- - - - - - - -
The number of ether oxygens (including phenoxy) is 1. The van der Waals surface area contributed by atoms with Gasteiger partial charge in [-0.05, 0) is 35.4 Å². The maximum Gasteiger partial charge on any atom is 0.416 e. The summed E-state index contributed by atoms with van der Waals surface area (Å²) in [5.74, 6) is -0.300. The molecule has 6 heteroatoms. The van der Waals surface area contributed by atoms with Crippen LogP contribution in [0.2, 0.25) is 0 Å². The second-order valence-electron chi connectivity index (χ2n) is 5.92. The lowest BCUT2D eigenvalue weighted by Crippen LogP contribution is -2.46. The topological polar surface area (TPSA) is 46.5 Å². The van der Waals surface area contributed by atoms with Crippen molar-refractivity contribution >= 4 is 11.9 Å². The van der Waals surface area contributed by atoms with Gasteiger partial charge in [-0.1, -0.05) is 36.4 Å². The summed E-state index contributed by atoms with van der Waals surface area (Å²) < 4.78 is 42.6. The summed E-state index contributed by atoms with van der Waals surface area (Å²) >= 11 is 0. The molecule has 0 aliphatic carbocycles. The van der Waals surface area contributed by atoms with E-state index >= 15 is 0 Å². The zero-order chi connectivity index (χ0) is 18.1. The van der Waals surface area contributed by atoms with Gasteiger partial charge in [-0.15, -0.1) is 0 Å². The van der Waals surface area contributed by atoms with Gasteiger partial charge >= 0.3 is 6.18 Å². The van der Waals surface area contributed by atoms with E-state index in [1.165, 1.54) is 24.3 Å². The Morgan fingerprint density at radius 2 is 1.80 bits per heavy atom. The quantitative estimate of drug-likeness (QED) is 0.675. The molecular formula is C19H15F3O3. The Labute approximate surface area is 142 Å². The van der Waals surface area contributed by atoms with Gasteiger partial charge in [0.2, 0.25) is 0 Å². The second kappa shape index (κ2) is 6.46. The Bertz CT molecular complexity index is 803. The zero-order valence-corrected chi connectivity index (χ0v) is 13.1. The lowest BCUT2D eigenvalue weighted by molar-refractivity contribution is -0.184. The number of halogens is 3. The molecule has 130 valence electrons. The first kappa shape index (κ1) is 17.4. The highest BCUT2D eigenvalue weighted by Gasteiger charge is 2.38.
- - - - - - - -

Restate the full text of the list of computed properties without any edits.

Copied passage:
The number of ether oxygens (including phenoxy) is 1. The van der Waals surface area contributed by atoms with Gasteiger partial charge in [-0.05, 0) is 35.4 Å². The maximum Gasteiger partial charge on any atom is 0.416 e. The summed E-state index contributed by atoms with van der Waals surface area (Å²) in [5.74, 6) is -0.300. The molecule has 6 heteroatoms. The van der Waals surface area contributed by atoms with Crippen LogP contribution in [0.2, 0.25) is 0 Å². The second-order valence-electron chi connectivity index (χ2n) is 5.92. The lowest BCUT2D eigenvalue weighted by Crippen LogP contribution is -2.46. The topological polar surface area (TPSA) is 46.5 Å². The van der Waals surface area contributed by atoms with Crippen molar-refractivity contribution >= 4 is 11.9 Å². The van der Waals surface area contributed by atoms with Gasteiger partial charge in [-0.1, -0.05) is 36.4 Å². The summed E-state index contributed by atoms with van der Waals surface area (Å²) < 4.78 is 42.6. The summed E-state index contributed by atoms with van der Waals surface area (Å²) >= 11 is 0. The molecule has 0 aliphatic carbocycles. The van der Waals surface area contributed by atoms with E-state index >= 15 is 0 Å². The zero-order chi connectivity index (χ0) is 18.1. The van der Waals surface area contributed by atoms with Gasteiger partial charge in [-0.15, -0.1) is 0 Å². The van der Waals surface area contributed by atoms with Gasteiger partial charge >= 0.3 is 6.18 Å². The van der Waals surface area contributed by atoms with E-state index in [1.165, 1.54) is 24.3 Å². The Morgan fingerprint density at radius 2 is 1.80 bits per heavy atom. The quantitative estimate of drug-likeness (QED) is 0.675. The molecular formula is C19H15F3O3. The Labute approximate surface area is 142 Å². The van der Waals surface area contributed by atoms with Gasteiger partial charge in [0.2, 0.25) is 0 Å². The second kappa shape index (κ2) is 6.46. The Bertz CT molecular complexity index is 803. The zero-order valence-corrected chi connectivity index (χ0v) is 13.1. The lowest BCUT2D eigenvalue weighted by molar-refractivity contribution is -0.184. The number of halogens is 3. The molecule has 130 valence electrons. The first kappa shape index (κ1) is 17.4. The highest BCUT2D eigenvalue weighted by Gasteiger charge is 2.38.